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Flashcards in Uremia Deck (24):
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Simplest definition of uremia?

Symptomatic renal failure.

1

Ways in which the GI system is affected in uremia? (including anything involving eating..)

Decreased appetite.
Altered taste.
Bad breath (uremic fetor).
Esophagitis/motility problems.
GI bleeding.
Diverticular disease and constipation.

2

How is anemia caused by uremia characterized? (in MDTI terms, for cell size and color)

Normochromic normocytic anemia.
with hypoproliferative bone marrow and decreased reticulocytes.

3

3 primary drivers of anemia in uremia?

Reduced EPO production.
Shortened RBC lifespan.
Inhibitors of erythropoeisis accumulate.

4

What cells in the kidney actually make EPO?

A population of interstitial fibroblasts (Type I interstitial cells)

5

Several aggravating factors for anemia of uremia?

Fe or B12/folate deficiency.
Blood loss (via GI tract or from dialysis).
HyperPTH.

6

Drawback to EPO or synthetic EPO therapy for anemia of uremia?

There's increased risk of adverse CV events...
One should aim for an Hg of 10-11, not 14.

7

Why do patients with uremic syndrome bleed more easily?

Impaired platelet aggregation.
(Some toxin appears to be inhibiting IIb/IIIa, but we don't know what that is).

8

Treatment options for uremic syndromes with bleeding?

Treat anemia with EPO.
DDAVP (synthetic AVP aka ADH) -> vWF release.
Cryoprecipitate.
Estrogens.
Dialysis.

9

Unique CVD risk factors that uremic patients have? (they're not all entirely unique...)

Anemia.
Increased homocysteine.
Thrombogenic state.
Ca++ intake.
HyperPTH.
Persistent inflammatory state.
Toxins.

10

Why are CV events often not aggresively treated in pts with CKD?

People are afraid of drugs / procedures in pts with CKD.

11

What's the most common lipid abnormality associated with uremia?

High TGs - due to decreased clearance from bloodstream.
(due to reduced function of lipoprotein lipase, reduced hepatic lipase, increased retention a lipase inhibitor...)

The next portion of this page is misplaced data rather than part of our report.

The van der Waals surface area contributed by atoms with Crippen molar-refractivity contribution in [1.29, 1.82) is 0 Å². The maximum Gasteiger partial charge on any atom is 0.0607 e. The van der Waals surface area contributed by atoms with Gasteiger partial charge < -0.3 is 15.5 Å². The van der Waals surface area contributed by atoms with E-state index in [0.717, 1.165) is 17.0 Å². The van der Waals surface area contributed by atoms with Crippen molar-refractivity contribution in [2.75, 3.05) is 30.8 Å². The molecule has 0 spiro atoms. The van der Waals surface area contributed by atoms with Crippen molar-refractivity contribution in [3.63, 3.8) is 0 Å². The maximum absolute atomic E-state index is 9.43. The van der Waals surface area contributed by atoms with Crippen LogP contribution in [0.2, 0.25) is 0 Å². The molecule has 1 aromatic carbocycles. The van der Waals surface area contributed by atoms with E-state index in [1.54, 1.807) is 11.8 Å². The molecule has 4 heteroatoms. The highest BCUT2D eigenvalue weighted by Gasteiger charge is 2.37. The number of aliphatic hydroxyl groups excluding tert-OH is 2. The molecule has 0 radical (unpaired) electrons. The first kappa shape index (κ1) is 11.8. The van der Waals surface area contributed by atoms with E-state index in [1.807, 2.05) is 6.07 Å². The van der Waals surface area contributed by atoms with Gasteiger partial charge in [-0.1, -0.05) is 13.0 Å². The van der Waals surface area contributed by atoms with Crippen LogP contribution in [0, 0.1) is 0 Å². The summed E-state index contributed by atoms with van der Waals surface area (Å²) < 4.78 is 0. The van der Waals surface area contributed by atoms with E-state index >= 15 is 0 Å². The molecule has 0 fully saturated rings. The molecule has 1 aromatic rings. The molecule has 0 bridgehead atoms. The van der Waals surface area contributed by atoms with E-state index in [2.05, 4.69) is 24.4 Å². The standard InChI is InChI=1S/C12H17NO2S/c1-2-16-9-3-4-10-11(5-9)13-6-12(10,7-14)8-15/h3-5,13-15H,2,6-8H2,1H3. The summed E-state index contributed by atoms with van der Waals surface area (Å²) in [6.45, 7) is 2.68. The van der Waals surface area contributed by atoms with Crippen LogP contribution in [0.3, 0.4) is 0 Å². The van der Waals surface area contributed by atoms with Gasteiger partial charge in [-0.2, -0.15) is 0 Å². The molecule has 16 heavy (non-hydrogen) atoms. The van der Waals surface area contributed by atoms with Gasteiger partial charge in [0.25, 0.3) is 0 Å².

12

Cholesterol changes in uremia?

Decreased HDL.
Increased apolipoprotein A1.

13

Is sexual dysfunction a big problem in CKD?

Yes. But you can still get pregnant with triplets sometimes.

14

Most important factor in predicting fetal outcome in CKD?

HTN

15

Is transplant or dialysis better if you want to have a baby?

Transplant, generally.

16

2 problems that occur more frequently in the pregnancies of women with CKD?

Pre-eclampsia.
Fetal growth retardation.

17

What happens to phosphate levels in CKD?
What does this lead to?

More phosphate is retained.
Hyperphosphatemia -> FGF-23 -> hypocalcemia and secondary hyperPTH -> Vit D activation.
Bone reabsorption, calcium deposition in tissues.

18

It wasn't really emphasized in other lectures, but what enzyme activates 1-OH-D (calcidiol) to 1,25-(OH)2-D (calcitriol)?

1-alpha-hydroxylase

19

At the end of all the pathways... how are serum phosphate, FGF-23, calcium, Vit D, and PTH in advanced CKD?
(It's confusing because there are mutually antagonistic effectors floating around.)

Phosphate: high
FGF-23: high
Calcium: low
Vit D: very low
PTH: very high

20

What high-turnover bone disease happens in pts with CKD? What mediates the disease?

hyperPTH -> osteitis fibrosa

21

What effect does low Vit D have on bone?

Osteomalacia.

22

Why is secondary hyperPTH from CKD especially bad for kids?

It causes really bad growth retardation.

23

4 ways to treat these mineral/hormone imbalances of CKD?

Restrict phosphate / give phosphate binders (which have lots Ca++).
To suppress PTH:
-Calcitriol.
-Calcimimetics. (activate CaSR)
-Parathyroidectomy.